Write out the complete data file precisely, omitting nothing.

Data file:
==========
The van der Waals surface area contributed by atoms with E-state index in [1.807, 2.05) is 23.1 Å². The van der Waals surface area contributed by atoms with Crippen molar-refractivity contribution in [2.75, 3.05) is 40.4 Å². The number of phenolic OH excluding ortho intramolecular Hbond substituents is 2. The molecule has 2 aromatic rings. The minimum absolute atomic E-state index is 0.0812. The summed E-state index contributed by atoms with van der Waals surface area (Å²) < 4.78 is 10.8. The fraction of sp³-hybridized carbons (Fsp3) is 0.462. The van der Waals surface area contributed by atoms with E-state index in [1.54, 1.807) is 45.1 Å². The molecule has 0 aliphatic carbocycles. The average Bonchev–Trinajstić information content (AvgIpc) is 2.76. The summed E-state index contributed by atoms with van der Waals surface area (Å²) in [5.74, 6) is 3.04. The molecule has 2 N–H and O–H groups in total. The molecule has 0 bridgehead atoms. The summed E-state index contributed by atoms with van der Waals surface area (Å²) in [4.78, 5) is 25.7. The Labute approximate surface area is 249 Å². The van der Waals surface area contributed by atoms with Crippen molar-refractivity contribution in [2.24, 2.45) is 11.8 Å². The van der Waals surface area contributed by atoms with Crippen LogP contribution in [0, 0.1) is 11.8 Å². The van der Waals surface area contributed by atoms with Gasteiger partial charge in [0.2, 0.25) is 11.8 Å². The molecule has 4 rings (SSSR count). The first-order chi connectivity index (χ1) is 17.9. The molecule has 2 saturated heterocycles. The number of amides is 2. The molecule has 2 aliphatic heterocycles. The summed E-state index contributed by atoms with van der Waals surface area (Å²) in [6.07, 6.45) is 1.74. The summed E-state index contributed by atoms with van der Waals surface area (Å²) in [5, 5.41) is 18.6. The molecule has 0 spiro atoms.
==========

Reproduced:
The van der Waals surface area contributed by atoms with E-state index in [1.807, 2.05) is 23.1 Å². The van der Waals surface area contributed by atoms with Crippen molar-refractivity contribution in [2.75, 3.05) is 40.4 Å². The number of phenolic OH excluding ortho intramolecular Hbond substituents is 2. The molecule has 2 aromatic rings. The minimum absolute atomic E-state index is 0.0812. The summed E-state index contributed by atoms with van der Waals surface area (Å²) < 4.78 is 10.8. The fraction of sp³-hybridized carbons (Fsp3) is 0.462. The van der Waals surface area contributed by atoms with E-state index in [1.54, 1.807) is 45.1 Å². The molecule has 0 aliphatic carbocycles. The average Bonchev–Trinajstić information content (AvgIpc) is 2.76. The summed E-state index contributed by atoms with van der Waals surface area (Å²) in [5.74, 6) is 3.04. The molecule has 2 N–H and O–H groups in total. The molecule has 0 bridgehead atoms. The summed E-state index contributed by atoms with van der Waals surface area (Å²) in [4.78, 5) is 25.7. The Labute approximate surface area is 249 Å². The van der Waals surface area contributed by atoms with Crippen molar-refractivity contribution in [2.24, 2.45) is 11.8 Å². The van der Waals surface area contributed by atoms with Crippen LogP contribution in [0, 0.1) is 11.8 Å². The van der Waals surface area contributed by atoms with Gasteiger partial charge in [0.2, 0.25) is 11.8 Å². The molecule has 4 rings (SSSR count). The first-order chi connectivity index (χ1) is 17.9. The molecule has 2 saturated heterocycles. The number of amides is 2. The molecule has 2 aliphatic heterocycles. The summed E-state index contributed by atoms with van der Waals surface area (Å²) in [6.07, 6.45) is 1.74. The summed E-state index contributed by atoms with van der Waals surface area (Å²) in [5, 5.41) is 18.6. The molecule has 0 spiro atoms.